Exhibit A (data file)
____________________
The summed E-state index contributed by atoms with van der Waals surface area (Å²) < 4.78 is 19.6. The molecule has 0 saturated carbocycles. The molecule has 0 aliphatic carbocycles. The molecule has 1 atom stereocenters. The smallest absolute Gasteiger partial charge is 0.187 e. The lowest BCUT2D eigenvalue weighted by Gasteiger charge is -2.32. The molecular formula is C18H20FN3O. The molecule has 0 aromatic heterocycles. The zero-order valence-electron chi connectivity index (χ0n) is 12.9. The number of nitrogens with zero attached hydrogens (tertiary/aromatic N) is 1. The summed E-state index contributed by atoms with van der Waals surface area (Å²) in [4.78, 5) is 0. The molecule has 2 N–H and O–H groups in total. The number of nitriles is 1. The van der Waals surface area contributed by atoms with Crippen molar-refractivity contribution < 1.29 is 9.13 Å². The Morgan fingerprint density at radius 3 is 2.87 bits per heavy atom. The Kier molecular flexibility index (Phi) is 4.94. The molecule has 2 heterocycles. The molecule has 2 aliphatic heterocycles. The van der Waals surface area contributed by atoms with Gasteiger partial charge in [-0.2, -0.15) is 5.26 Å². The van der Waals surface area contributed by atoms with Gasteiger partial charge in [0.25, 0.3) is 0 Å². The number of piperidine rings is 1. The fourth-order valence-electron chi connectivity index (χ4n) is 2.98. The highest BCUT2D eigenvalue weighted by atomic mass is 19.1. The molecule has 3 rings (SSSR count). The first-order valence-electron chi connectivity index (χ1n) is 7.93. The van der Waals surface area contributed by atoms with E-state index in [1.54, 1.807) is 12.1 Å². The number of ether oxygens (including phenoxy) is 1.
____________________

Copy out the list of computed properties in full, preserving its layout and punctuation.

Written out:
The summed E-state index contributed by atoms with van der Waals surface area (Å²) < 4.78 is 19.6. The molecule has 0 saturated carbocycles. The molecule has 0 aliphatic carbocycles. The molecule has 1 atom stereocenters. The smallest absolute Gasteiger partial charge is 0.187 e. The lowest BCUT2D eigenvalue weighted by Gasteiger charge is -2.32. The molecular formula is C18H20FN3O. The molecule has 0 aromatic heterocycles. The zero-order valence-electron chi connectivity index (χ0n) is 12.9. The number of nitrogens with zero attached hydrogens (tertiary/aromatic N) is 1. The summed E-state index contributed by atoms with van der Waals surface area (Å²) in [4.78, 5) is 0. The molecule has 2 N–H and O–H groups in total. The number of nitriles is 1. The van der Waals surface area contributed by atoms with Crippen molar-refractivity contribution < 1.29 is 9.13 Å². The Morgan fingerprint density at radius 3 is 2.87 bits per heavy atom. The Kier molecular flexibility index (Phi) is 4.94. The molecule has 2 heterocycles. The molecule has 2 aliphatic heterocycles. The van der Waals surface area contributed by atoms with Gasteiger partial charge in [-0.2, -0.15) is 5.26 Å². The van der Waals surface area contributed by atoms with Gasteiger partial charge in [0.25, 0.3) is 0 Å². The number of piperidine rings is 1. The fourth-order valence-electron chi connectivity index (χ4n) is 2.98. The highest BCUT2D eigenvalue weighted by atomic mass is 19.1. The molecule has 3 rings (SSSR count). The first-order valence-electron chi connectivity index (χ1n) is 7.93. The van der Waals surface area contributed by atoms with E-state index in [1.54, 1.807) is 12.1 Å². The number of ether oxygens (including phenoxy) is 1.